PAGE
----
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Joan Reglà i Campistol (1917-1973)

Picture of Joan Reglà

 Joan Reglà i Campistol (Bàscara, Alt Empordà 1917-Sant Cugat del Vallès 1973) was a historian, Philosophy's Doctor of History and degree in law.

He was one of the first disciples of Jaume Vicens i Vives. He collaborated with him for the introduction in the university of the historiographic current of the "School of the Annales" of Marc Bloch and Lucien Febvre.

He began his teaching career at the Universitat de Barcelona where he had studied. He joined the Universitat de València in 1959 as Professor of Modern History at the Faculty of Philosophy and Letters, where he remained until 1972. During this period he was dean between 1961-1964. The end of his career was carried out at the Universitat Autònoma de Barcelona.

His research began as a medievalist and, subsequently, focused on the Modern age.

His passing through the University of Valencia was of vital importance for local historiography, not only for the published works, but also for his teaching at the head of the chair, as he was able to infuse the new promotions of Valencian historians with interest in the investigation of The story itself.

His doctoral thesis The valley of Arán until the death of Jaime II (1948) directed by Felipe Mateu and Llopis, that was published under the title France, the crown of Aragon and the Pyrenean border: the fight for the Valley of Arán (XIII-XIV centuries) (1951).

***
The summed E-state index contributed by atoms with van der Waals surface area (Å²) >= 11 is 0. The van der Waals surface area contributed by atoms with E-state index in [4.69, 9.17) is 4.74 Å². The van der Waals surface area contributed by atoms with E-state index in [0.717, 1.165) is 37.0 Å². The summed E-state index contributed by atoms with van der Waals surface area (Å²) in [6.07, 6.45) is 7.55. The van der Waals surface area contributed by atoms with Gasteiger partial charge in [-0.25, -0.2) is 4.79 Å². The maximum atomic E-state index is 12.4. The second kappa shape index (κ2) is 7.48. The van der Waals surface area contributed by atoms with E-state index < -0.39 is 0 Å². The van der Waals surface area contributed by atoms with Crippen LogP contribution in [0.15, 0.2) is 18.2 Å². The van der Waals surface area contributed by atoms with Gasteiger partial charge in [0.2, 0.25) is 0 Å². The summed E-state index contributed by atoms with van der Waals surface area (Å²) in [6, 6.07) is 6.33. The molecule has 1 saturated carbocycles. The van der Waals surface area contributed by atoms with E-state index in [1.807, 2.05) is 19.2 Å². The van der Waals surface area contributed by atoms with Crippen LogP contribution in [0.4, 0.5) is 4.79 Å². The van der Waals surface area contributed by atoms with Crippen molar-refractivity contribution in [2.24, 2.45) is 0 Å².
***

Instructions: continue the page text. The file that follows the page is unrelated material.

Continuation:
From its abundant bibliography it is possible to emphasize: The modern and contemporary Europe (1956). Felipe II and Catalunya (1956), Vicerois of Catalonia: the sixteenth and seventeenth centuries (1956), History of America (1956-1957), Approach to the History of the Valencian Country (1968), Introduction to the history of the Crown of Aragón (1969).

He was Interested in the subject of banditry and wrote Joan Serrallonga: life and death of famous bandit (1961), with Joan Fuster Banditry in Catalonia Baroque (1962), and Bandits, pirates and Huguenots (1969).

His contributions are notable to various collective works such as General and Economic History of Spain led by Jaume Vicens Vives, General History of the Middle Ages led by Jose Maria Lacarra, or Introduction to the History of Spain.

The Humanities Library, which bears his name, opened on November 6th, 2002

 
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